Last week, a New York judge ruled that a four-year old girl can be sued for negligence. In an accident that occurred almost two years ago, the child, Juliet Breitman , was racing a bicycle with training wheels on a Manhattan sidewalk when she struck and gravely injured 87-year-old Claire Menagh. Mrs. Menagh suffered a hip fracture that required surgery and died three weeks later of unrelated causes. The judge , Justice Paul Wooten of the State Supreme Court in Manhattan , did not find the girl liable but merely permitted a lawsuit brought against the two children and their parents to move forward.
The suit claims that in April 2009 , Julius Breitman and Jacob Kohn , who were both four years old at the time , were racing their bikes under the supervision of their mothers on the sidewalk of a building on East 52nd Street when the accident happened . The victim’s estate is suing the children and their mothers claiming that the they acted negligently and asking that they be held accountable.
The defendant’s lawyer pointed out that , in previous cases , “Courts have held that an infant under the age of 4 is conclusively presumed to be incapable of negligence.” However, Justice Wooten declined to dismiss the case because Juliet Breitman was 4 years and 9 months old at the time of the accident and therefore old enough to be sued.
Justice Wooten declined to stretch that rule to children over 4. On Oct. 1, he rejected a motion to dismiss the case because of Juliet’s age, noting that she was three months shy of turning 5 when Ms. Menagh was struck, and thus old enough to be sued. To the argument that Juliet Breitman should not be held liable because her mother was present, Justice Wooten responded that “A parent’s presence alone does not give a reasonable child carte blanche to engage in risky behavior…” and that unless the parent actually encourages the risky behavior, the child can be held liable.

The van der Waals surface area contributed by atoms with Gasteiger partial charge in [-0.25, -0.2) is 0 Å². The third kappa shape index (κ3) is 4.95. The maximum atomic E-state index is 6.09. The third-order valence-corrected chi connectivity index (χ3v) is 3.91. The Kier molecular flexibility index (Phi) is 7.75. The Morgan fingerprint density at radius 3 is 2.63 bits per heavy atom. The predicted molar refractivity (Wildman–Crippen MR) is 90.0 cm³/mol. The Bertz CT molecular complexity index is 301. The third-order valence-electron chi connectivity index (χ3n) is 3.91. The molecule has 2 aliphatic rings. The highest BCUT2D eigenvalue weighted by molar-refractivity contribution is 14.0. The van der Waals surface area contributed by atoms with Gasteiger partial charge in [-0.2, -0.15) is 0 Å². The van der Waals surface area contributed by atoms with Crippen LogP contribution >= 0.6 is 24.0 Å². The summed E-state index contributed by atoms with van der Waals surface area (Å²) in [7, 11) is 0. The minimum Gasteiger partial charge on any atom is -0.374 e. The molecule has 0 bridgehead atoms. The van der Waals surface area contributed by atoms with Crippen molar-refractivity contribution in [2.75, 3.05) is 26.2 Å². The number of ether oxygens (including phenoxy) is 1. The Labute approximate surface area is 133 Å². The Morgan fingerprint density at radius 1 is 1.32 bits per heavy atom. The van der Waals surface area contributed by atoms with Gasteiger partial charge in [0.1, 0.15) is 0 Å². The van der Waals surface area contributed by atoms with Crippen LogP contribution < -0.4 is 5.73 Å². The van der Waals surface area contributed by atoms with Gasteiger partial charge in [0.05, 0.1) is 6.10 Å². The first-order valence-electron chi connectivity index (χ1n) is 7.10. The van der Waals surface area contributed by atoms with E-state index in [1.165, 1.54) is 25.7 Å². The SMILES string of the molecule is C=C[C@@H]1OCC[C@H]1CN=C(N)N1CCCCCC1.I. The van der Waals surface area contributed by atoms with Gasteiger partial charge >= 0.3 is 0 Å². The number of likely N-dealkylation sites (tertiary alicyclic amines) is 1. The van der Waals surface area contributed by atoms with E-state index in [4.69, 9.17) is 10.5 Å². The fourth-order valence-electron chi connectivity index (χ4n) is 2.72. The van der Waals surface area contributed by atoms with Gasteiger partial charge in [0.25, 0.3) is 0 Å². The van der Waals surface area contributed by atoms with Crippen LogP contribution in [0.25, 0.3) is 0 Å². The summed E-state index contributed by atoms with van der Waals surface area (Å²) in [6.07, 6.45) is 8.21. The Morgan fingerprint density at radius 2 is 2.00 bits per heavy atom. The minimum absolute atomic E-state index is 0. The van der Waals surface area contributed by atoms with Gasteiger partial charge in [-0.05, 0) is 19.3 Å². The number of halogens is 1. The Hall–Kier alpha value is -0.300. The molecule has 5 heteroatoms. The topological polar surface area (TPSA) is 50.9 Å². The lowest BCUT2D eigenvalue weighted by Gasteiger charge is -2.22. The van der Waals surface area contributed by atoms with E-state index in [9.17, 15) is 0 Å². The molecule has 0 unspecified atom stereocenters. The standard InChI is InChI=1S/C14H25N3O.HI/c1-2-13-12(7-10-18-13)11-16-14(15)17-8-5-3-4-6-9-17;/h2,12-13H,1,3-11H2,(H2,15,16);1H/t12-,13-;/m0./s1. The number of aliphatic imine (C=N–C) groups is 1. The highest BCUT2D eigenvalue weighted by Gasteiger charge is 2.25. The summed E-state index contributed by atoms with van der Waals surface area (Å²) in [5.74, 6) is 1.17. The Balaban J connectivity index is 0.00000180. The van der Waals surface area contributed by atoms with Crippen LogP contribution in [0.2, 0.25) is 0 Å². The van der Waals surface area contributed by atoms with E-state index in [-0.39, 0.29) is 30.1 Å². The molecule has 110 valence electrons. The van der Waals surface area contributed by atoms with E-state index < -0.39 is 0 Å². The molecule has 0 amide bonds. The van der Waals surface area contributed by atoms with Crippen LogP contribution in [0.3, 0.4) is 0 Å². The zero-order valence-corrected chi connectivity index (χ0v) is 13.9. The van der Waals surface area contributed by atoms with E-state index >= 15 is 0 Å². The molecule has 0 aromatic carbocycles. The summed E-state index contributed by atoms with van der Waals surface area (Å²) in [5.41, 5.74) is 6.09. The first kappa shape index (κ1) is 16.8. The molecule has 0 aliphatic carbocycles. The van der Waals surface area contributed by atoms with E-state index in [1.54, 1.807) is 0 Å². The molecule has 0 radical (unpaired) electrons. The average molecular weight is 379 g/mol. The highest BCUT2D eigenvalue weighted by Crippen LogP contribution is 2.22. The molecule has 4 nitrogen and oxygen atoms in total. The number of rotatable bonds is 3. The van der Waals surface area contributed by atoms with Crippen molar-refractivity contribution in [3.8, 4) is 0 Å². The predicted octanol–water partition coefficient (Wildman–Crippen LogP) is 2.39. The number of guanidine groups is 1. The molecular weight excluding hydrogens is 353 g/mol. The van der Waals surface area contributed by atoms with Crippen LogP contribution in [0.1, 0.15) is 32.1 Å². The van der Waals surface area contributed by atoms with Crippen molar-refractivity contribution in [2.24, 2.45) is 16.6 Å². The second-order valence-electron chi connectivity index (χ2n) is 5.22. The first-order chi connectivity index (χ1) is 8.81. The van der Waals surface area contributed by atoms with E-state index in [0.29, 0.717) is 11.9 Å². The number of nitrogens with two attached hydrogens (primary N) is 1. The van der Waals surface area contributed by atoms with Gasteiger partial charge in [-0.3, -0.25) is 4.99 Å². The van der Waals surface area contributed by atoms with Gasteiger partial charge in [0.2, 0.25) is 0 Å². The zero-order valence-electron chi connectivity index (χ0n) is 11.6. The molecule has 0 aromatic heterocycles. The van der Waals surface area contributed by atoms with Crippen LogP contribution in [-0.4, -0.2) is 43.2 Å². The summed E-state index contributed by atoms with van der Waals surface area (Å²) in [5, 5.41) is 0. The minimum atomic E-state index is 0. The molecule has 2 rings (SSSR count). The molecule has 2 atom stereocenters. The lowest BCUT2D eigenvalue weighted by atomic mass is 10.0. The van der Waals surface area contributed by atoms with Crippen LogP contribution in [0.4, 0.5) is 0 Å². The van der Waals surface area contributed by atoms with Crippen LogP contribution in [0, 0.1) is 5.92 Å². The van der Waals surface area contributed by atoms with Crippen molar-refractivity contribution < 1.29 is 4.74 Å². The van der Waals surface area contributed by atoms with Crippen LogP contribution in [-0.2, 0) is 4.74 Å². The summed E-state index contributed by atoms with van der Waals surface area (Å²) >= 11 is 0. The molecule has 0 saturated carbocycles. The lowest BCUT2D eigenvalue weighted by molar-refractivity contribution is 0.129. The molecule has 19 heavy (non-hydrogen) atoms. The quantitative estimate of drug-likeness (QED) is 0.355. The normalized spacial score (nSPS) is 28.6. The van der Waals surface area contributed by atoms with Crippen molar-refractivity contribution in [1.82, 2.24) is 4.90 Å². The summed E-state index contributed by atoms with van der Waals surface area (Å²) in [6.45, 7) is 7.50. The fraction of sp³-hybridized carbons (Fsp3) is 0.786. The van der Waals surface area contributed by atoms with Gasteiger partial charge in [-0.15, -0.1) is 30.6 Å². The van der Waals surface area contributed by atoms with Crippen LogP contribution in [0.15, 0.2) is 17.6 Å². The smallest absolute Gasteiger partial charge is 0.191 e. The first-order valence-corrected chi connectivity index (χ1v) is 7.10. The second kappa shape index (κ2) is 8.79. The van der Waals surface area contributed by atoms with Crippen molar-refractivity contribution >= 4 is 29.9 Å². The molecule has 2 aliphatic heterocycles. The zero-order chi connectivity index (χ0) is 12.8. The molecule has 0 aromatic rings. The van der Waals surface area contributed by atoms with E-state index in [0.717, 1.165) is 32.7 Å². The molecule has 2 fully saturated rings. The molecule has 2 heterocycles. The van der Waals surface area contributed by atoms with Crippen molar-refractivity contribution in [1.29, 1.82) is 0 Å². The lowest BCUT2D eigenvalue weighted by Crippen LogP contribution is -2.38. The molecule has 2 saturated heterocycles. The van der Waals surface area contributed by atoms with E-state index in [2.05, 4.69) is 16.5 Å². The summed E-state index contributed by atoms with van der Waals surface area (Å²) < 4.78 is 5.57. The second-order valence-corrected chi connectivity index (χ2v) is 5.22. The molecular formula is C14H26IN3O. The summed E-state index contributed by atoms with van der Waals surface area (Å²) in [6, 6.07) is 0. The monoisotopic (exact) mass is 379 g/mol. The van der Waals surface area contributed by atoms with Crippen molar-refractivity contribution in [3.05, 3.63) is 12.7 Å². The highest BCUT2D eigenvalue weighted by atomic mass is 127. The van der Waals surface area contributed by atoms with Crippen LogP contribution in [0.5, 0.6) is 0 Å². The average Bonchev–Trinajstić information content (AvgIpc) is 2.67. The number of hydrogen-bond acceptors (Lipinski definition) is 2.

I know that we are a nation of laws and I am glad of it but when I hear of decisions like this I can’t help thinking of someone’s remark that ” The law is an ass’. Too literal an application of the laws sometimes flies in the face of commonsense.In this case, the only people who will benefit from the ruling are the lawyers on both sides; they stand to make untold thousands ( tens of thousands?) as the case is tried.
Technically , the learned judge is no doubt correct in his interpretation of the law. The child was over the age of four and , in the eyes of the law , should be held accountable . However I do not think that a child who is nine months over four , is capable of understanding the consequences of her actions. Additionally, she can only be found guilty if it is proved that she acted with less prudence than other four-year olds. Good luck proving that. Even in the case of a guilty verdict , I don’t know what the plaintiffs could expect to recover from a four-year old.
I could have understood if the suit had been against the parents alone. Since , under our legal system , someone is always at fault , the parents would seem to be the logical “culprits ” though anyone who is or has been a parent knows the impossibility of controlling a four-year old all the time .
It was an unfortunate accident and the fact that the victim was 87 years old should have no bearing on the case. However I can’t help wondering what the plaintiffs are suing for. If they ware suing for the medical costs arising from the accident and have not been able to reach a settlement, then that is understandable. But , if the suit also asks for damages for ” pain and suffering ” , I am less sympathetic. How can anyone put a dollar value on ” pain and suffering ” in this case ?
It was a tragic accident and it should not have happened but it did. Why must it always be someone’s fault ?